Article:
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Nie ma suszy w sub-saharskiej Afryce

 
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Dołączył: 14 Wrz 2007
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PostWysłany: Wto 9:25, 17 Lut 2009    Temat postu: Nie ma suszy w sub-saharskiej Afryce

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These hot, humid and rainy February days are ones that will never be forgotten in the years ahead

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HARARE, Emelia Ndoro, 32, lives in an unplanned settlement in Epworth, 20km east of the Zimbabwean capital, Harare. With the rainy season now underway, she fears the spread of cholera in the community, and the possibility that her three-roomed mud house could collapse.

"I have lived in different informal settlements over the past eight years and the rainy season always comes with many problems for all dwellers in squatter camps.

"The inside of my shelter is damp because of the heavy rains ... My neighbours nearly sustained injuries after their shelter collapsed while they were inside. They have moved to another part of Epworth, where they hope to put up another structure.

"There have been many cases of diarrhoea; with the national cholera outbreak we are experiencing, we fear an outbreak here would be a big disaster.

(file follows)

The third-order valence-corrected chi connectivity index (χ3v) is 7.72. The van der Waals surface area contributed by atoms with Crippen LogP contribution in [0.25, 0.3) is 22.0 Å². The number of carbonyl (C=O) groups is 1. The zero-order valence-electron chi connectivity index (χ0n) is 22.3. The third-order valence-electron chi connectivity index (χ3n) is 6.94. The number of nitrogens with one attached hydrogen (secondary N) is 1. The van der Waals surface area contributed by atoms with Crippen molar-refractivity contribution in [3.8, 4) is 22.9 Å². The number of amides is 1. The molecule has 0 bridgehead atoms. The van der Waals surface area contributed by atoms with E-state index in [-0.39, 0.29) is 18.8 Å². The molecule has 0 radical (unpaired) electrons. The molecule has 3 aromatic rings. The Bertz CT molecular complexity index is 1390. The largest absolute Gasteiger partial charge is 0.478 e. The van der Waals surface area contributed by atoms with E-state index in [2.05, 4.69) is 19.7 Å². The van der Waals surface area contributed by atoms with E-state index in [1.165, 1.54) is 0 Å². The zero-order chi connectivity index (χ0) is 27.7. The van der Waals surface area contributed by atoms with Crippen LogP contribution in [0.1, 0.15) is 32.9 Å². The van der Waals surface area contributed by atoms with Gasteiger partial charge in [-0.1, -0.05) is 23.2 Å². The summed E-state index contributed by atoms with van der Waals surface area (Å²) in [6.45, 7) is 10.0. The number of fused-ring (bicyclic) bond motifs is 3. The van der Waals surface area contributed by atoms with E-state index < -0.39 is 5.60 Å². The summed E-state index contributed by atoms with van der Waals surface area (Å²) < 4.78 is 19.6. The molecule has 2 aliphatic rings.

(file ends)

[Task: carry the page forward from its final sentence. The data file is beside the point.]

"I'm only human and want to live in a decent structure one day, with all the comforts and peace of mind of staying in a formal settlement.

"[In the meantime], as you may be aware, there are a lot of power shortages in urban Harare, and we raid nearby farms to poach firewood, which we sell. The downside to that is if you are caught by the farm guards, they don't even bother charging you with a fine. They just beat you up."
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PostWysłany: Pią 0:22, 11 Wrz 2009    Temat postu:

More people affected by West African floods
afrol News, 8 September - The number of people hit by deadly floods across West Africa has now topped 600,000, and the heavy rains have also destroyed crops and infrastructure in a region already hard hit by poverty, the United Nations humanitarian arm reported today.

The rains that began in June have claimed nearly 160 lives, with Sierra Leone, Senegal, Burkina Faso, Ghana and Niger among the countries most affected by flooding, according to the UN Office for the Coordination of Humanitarian Affairs (OCHA).

Roads and buildings have been ruined from Mauritania to Niger, while a key hospital in Ouagadougou, the capital, of Burkina Faso, lost medicine and equipment. In the town of Agadez in Niger, almost 400 hectares of vegetable crops and hundreds of livestock were washed away.

“It’s a very worrisome situation that further weakens already impoverished populations,” said Hervé Ludovic de Lys, head of the OCHA in West Africa.